Endpoint Security Makes Quantum Shift: Part IV - Resolution

Posted by Michael Davis   |   March 18, 2015

malware securityMalware Analysis Process Matters

Gartner has been the most vocal about the need for a process shift, advocating what it calls an “adaptive malware security architecture.” The idea is to balance efforts among attempting to predict when a breach will occur, prevent­ing the ones you can, detecting what a suc­cessful attacker has done on the endpoint, and ultimately responding to the attack in some way. You need to be doing all of these, all the time, with a variety of technologies, so you can respond appropriately.

“How you protect yourself from a shotgun blast is very different than how you protect yourself from a sniper’s bullet,” says Neal Mac­Donald, VP distinguished analyst at Gartner.

Let’s look at a real-world example of why you need change now, before you get stuck in the quicksand of a disastrous endpoint breach your prevention tools missed.

Zeus is one of the most common malware attacks instances active today in the wild. Generally, attackers use Zeus to steal people’s banking credentials as they check their account bal­ances and pay bills online. So when an IT se­curity team gets an alert from a next-genera­tion firewall or sandbox product that Zeus has infected a workstation, the usual response is to dispatch an IT help-desk ticket to get the machine rebuilt. It’s the standard “nuke and pave” approach that users and help-desk teams have come to loathe.

But what if, in this case, the attacker is using Zeus not to steal a bank account number but to exfiltrate data from your company or install other malicious software? Zeus has those ca­pabilities, too. If you re-imaged the machine, you would never know that data was stolen. Prevention tools have put us in the mindset that we can receive an alert, know the type of threat we are handling, and block the attack. This approach to categorizing and remediat­ing threats not only doesn’t work anymore, it can be damaging.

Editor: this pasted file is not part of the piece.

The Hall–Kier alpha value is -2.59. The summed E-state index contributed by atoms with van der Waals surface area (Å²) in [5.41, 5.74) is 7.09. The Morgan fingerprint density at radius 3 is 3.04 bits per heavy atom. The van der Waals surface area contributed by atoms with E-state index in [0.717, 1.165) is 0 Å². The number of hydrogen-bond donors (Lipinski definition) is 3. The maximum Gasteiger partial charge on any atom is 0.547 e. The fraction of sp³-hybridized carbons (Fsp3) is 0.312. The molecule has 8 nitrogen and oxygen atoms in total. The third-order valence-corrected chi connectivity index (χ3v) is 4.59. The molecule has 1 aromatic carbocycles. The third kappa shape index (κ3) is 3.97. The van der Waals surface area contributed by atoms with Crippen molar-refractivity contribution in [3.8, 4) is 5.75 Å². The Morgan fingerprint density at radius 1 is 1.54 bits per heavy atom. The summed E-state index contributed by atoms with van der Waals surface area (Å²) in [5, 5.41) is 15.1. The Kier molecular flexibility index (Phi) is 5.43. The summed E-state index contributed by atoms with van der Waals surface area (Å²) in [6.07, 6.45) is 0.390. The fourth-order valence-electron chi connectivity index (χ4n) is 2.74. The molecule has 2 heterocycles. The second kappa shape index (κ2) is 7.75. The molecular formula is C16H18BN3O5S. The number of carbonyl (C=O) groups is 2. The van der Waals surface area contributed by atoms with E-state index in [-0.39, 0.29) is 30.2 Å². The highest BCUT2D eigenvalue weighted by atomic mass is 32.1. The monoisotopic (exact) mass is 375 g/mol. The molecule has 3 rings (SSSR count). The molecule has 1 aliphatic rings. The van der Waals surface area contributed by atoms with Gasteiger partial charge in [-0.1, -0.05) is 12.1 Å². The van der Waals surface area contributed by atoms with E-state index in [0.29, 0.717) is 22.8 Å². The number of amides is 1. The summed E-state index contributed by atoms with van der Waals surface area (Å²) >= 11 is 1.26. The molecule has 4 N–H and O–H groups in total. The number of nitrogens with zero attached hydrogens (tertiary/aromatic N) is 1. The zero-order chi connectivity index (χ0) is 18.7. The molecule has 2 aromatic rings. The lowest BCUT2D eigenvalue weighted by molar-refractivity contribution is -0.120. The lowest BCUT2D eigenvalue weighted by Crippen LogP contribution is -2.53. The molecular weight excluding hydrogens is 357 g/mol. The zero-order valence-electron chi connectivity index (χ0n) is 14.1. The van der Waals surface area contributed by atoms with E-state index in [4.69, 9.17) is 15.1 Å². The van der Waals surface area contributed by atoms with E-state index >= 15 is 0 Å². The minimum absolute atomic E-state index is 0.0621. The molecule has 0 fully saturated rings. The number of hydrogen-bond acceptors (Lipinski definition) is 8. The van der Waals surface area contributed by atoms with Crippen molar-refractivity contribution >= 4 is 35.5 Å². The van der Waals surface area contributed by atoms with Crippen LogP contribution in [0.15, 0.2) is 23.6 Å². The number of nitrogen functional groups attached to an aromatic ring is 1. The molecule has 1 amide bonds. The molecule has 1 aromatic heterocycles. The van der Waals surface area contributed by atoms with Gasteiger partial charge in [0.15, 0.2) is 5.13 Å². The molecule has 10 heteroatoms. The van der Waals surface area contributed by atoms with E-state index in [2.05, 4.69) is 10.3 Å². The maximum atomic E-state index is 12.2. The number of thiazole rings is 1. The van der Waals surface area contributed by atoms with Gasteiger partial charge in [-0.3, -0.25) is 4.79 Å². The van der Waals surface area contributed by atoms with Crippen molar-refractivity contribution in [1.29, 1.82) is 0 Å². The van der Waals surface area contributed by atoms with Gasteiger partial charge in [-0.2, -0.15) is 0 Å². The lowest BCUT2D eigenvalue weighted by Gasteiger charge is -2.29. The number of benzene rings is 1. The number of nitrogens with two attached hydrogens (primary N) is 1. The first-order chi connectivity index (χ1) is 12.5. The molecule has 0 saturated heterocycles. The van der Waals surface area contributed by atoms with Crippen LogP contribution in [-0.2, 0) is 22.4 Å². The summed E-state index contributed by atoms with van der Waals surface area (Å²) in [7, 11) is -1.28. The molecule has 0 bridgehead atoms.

The keys are context and visibility into what the malware attack actually did. A knife can be used to cut fruit or to stab someone. Conventional prevention tools simply look for the presence of a knife, and if it’s there, generate an alert. It’s left to the malware security engineer to figure out if the knife was used maliciously. Yet most orga­nizations have significantly underinvested in training their security staffers. Can everyone on your team evaluate if an alert is a false positive, and if it’s not, launch the process to analyze the malware attack, perform memory forensics, and ulti­mately make a solid response decision? This is where new tools can help. Let’s look at some places you might choose to spend security budget for 2015.

Refocus On Endpoints And Data

Tools to do real-time forensics, attack recon­struction, and malware analysis are becoming easier to use and more cost-effective; they bring clarity to malware security processes and prioriti­zation of malware threats.